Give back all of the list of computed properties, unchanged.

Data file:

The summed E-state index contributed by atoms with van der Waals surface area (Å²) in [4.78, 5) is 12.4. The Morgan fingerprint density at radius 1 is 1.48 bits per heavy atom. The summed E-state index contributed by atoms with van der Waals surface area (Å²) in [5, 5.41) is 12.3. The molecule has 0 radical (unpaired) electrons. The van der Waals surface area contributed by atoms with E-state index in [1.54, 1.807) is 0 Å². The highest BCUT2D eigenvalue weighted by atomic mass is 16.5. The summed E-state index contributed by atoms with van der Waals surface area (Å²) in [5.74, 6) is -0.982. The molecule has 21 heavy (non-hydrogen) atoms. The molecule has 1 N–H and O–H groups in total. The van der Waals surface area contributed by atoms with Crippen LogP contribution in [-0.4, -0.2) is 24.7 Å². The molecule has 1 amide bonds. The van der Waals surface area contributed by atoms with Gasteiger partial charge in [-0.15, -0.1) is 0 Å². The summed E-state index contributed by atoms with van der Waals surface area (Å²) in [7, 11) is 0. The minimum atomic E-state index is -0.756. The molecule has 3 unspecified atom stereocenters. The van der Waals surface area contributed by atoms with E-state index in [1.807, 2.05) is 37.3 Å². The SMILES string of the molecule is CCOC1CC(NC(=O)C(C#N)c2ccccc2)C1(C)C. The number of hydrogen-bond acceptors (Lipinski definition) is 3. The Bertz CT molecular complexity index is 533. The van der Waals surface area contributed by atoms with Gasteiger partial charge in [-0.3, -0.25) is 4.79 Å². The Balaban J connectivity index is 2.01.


The summed E-state index contributed by atoms with van der Waals surface area (Å²) in [4.78, 5) is 12.4. The Morgan fingerprint density at radius 1 is 1.48 bits per heavy atom. The summed E-state index contributed by atoms with van der Waals surface area (Å²) in [5, 5.41) is 12.3. The molecule has 0 radical (unpaired) electrons. The van der Waals surface area contributed by atoms with E-state index in [1.54, 1.807) is 0 Å². The highest BCUT2D eigenvalue weighted by atomic mass is 16.5. The summed E-state index contributed by atoms with van der Waals surface area (Å²) in [5.74, 6) is -0.982. The molecule has 21 heavy (non-hydrogen) atoms. The molecule has 1 N–H and O–H groups in total. The van der Waals surface area contributed by atoms with Crippen LogP contribution in [-0.4, -0.2) is 24.7 Å². The molecule has 1 amide bonds. The van der Waals surface area contributed by atoms with Gasteiger partial charge in [-0.15, -0.1) is 0 Å². The summed E-state index contributed by atoms with van der Waals surface area (Å²) in [7, 11) is 0. The minimum atomic E-state index is -0.756. The molecule has 3 unspecified atom stereocenters. The van der Waals surface area contributed by atoms with E-state index in [1.807, 2.05) is 37.3 Å². The SMILES string of the molecule is CCOC1CC(NC(=O)C(C#N)c2ccccc2)C1(C)C. The number of hydrogen-bond acceptors (Lipinski definition) is 3. The Bertz CT molecular complexity index is 533. The van der Waals surface area contributed by atoms with Gasteiger partial charge in [-0.3, -0.25) is 4.79 Å². The Balaban J connectivity index is 2.01.